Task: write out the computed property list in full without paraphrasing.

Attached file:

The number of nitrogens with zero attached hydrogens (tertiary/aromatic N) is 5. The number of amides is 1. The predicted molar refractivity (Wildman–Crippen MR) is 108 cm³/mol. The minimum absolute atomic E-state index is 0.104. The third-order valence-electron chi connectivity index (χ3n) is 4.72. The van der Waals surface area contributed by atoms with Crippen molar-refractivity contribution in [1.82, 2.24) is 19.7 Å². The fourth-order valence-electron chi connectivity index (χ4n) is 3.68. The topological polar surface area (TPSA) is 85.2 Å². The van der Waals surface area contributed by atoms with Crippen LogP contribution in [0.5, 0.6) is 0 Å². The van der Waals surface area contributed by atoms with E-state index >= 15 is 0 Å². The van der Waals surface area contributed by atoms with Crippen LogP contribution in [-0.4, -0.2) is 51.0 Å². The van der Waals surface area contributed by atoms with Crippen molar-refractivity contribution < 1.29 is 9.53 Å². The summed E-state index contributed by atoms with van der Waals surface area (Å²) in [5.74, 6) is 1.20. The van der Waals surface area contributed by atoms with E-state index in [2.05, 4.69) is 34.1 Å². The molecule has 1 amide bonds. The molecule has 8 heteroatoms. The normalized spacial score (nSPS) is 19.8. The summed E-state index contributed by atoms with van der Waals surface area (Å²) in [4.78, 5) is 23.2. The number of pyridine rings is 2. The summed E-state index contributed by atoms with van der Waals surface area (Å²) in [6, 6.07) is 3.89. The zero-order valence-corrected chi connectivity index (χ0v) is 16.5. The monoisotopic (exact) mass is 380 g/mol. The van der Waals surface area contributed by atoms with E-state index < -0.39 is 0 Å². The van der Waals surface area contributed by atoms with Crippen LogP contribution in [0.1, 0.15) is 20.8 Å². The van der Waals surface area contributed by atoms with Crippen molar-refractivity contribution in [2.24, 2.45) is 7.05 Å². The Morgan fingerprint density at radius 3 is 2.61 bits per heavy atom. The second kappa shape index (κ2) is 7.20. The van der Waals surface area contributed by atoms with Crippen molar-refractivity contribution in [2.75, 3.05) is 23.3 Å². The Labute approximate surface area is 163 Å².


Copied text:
The number of nitrogens with zero attached hydrogens (tertiary/aromatic N) is 5. The number of amides is 1. The predicted molar refractivity (Wildman–Crippen MR) is 108 cm³/mol. The minimum absolute atomic E-state index is 0.104. The third-order valence-electron chi connectivity index (χ3n) is 4.72. The van der Waals surface area contributed by atoms with Crippen molar-refractivity contribution in [1.82, 2.24) is 19.7 Å². The fourth-order valence-electron chi connectivity index (χ4n) is 3.68. The topological polar surface area (TPSA) is 85.2 Å². The van der Waals surface area contributed by atoms with Crippen LogP contribution in [0.5, 0.6) is 0 Å². The van der Waals surface area contributed by atoms with E-state index >= 15 is 0 Å². The van der Waals surface area contributed by atoms with Crippen LogP contribution in [-0.4, -0.2) is 51.0 Å². The van der Waals surface area contributed by atoms with Crippen molar-refractivity contribution < 1.29 is 9.53 Å². The summed E-state index contributed by atoms with van der Waals surface area (Å²) in [5.74, 6) is 1.20. The van der Waals surface area contributed by atoms with E-state index in [2.05, 4.69) is 34.1 Å². The molecule has 1 amide bonds. The molecule has 8 heteroatoms. The normalized spacial score (nSPS) is 19.8. The summed E-state index contributed by atoms with van der Waals surface area (Å²) in [4.78, 5) is 23.2. The number of pyridine rings is 2. The summed E-state index contributed by atoms with van der Waals surface area (Å²) in [6, 6.07) is 3.89. The zero-order valence-corrected chi connectivity index (χ0v) is 16.5. The monoisotopic (exact) mass is 380 g/mol. The van der Waals surface area contributed by atoms with E-state index < -0.39 is 0 Å². The van der Waals surface area contributed by atoms with Crippen LogP contribution in [0.1, 0.15) is 20.8 Å². The van der Waals surface area contributed by atoms with Crippen molar-refractivity contribution in [2.24, 2.45) is 7.05 Å². The Morgan fingerprint density at radius 3 is 2.61 bits per heavy atom. The second kappa shape index (κ2) is 7.20. The van der Waals surface area contributed by atoms with Crippen molar-refractivity contribution in [2.75, 3.05) is 23.3 Å². The Labute approximate surface area is 163 Å².